PI Contribution This project aims to re-evaluate and recast the history of resistance to hegemonic and occupying empires in Europe between 1936 and 1948, which has been occluded by dominant narratives of national resistance, the Cold War and the Holocaust. It will explore the trajectories of transnational resisters - defined as active behind enemy lines outside their country of origin - encounters and exchanges between them, the forging of their identities in different regional contexts and the post-war transformation of their lives and memories. The Network's findings will be communicated by a collaborative volume and articles, and engagement with broadcasters and museums.
Collaborator Contribution International expertise on the different perspectives of the project
Impact None to date
Start Year 2015
 
Description A TRANSNATIONAL APPROACH TO RESISTANCE IN EUROPE, 1936-48 
Organisation University College Dublin
Department Centre for War Studies
Country Ireland 
Sector Academic/University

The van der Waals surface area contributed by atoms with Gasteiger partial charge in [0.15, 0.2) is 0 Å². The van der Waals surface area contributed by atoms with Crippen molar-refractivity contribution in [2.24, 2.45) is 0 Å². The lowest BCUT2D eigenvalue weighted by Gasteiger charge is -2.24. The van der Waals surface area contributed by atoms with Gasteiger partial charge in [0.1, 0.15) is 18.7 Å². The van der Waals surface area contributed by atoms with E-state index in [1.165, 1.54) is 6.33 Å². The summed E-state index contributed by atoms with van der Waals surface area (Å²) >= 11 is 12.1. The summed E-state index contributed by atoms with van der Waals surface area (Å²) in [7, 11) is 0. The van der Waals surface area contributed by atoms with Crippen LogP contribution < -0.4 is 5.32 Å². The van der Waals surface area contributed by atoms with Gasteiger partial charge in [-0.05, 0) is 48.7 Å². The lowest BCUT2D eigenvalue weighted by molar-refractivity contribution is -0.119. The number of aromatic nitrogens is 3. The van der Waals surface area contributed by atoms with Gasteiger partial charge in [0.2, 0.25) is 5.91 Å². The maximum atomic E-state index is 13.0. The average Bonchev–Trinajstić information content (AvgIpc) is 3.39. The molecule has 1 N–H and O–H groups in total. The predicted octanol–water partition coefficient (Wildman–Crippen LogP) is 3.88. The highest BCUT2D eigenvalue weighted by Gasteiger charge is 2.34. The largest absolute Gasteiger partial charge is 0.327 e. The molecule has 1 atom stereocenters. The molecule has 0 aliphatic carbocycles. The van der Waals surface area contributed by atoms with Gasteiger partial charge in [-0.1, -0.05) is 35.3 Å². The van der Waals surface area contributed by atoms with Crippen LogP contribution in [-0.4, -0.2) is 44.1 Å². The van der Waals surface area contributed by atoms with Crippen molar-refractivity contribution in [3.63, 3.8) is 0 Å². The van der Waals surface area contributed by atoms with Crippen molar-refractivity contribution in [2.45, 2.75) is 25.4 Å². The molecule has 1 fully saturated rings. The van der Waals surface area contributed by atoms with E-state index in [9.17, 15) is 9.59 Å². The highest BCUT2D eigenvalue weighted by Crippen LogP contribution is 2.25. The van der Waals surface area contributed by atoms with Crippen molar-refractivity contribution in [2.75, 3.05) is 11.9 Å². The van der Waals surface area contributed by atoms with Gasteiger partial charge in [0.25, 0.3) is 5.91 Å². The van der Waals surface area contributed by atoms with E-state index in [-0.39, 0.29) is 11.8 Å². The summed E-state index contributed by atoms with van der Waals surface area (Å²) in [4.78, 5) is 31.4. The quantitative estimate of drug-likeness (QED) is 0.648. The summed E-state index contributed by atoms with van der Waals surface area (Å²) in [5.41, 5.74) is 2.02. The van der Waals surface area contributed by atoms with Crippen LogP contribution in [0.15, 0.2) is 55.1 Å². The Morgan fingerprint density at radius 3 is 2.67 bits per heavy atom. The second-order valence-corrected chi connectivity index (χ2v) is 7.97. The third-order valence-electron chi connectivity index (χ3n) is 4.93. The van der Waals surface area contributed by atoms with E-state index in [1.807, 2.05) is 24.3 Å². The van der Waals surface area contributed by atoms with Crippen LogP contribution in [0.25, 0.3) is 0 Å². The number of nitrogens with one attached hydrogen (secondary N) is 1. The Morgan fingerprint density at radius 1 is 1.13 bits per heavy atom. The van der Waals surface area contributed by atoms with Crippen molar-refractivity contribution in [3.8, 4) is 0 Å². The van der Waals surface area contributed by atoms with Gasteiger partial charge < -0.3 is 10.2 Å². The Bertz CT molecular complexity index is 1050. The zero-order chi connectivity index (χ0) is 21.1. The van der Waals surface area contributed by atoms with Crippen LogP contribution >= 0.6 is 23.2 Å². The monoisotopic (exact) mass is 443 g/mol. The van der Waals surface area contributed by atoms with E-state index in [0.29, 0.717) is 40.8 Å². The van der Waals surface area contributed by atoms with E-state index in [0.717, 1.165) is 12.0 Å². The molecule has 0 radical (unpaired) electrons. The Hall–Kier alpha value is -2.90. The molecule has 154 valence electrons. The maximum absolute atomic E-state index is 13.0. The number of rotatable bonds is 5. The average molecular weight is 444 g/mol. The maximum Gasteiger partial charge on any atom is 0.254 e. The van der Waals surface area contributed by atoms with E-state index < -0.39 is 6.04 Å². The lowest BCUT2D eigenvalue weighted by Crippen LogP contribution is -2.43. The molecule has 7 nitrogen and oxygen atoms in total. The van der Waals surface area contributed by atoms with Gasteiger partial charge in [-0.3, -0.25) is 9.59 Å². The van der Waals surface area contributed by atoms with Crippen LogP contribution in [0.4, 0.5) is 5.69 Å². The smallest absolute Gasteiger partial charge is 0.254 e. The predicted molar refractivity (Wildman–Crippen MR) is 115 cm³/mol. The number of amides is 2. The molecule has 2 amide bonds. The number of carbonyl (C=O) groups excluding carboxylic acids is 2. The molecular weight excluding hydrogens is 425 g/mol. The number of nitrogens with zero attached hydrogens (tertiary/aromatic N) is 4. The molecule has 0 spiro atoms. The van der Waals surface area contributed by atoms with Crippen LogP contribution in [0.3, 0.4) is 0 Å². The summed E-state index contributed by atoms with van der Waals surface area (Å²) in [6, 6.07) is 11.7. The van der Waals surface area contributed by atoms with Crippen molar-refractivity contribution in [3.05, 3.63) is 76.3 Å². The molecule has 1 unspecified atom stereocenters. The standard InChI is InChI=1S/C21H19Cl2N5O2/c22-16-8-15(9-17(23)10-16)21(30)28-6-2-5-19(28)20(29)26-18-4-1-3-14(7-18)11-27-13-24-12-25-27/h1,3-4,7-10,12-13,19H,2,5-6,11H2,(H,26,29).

PI Contribution This project aims to re-evaluate and recast the history of resistance to hegemonic and occupying empires in Europe between 1936 and 1948, which has been occluded by dominant narratives of national resistance, the Cold War and the Holocaust. It will explore the trajectories of transnational resisters - defined as active behind enemy lines outside their country of origin - encounters and exchanges between them, the forging of their identities in different regional contexts and the post-war transformation of their lives and memories. The Network's findings will be communicated by a collaborative volume and articles, and engagement with broadcasters and museums.
Collaborator Contribution International expertise on the different perspectives of the project
Impact None to date
Start Year 2015
 
Description A TRANSNATIONAL APPROACH TO RESISTANCE IN EUROPE, 1936-48 
Organisation University College London
Department School of Slavonic and East European Studies (SSEES)
Country United Kingdom 
Sector Academic/University 
PI Contribution This project aims to re-evaluate and recast the history of resistance to hegemonic and occupying empires in Europe between 1936 and 1948, which has been occluded by dominant narratives of national resistance, the Cold War and the Holocaust. It will explore the trajectories of transnational resisters - defined as active behind enemy lines outside their country of origin - encounters and exchanges between them, the forging of their identities in different regional contexts and the post-war transformation of their lives and memories. The Network's findings will be communicated by a collaborative volume and articles, and engagement with broadcasters and museums.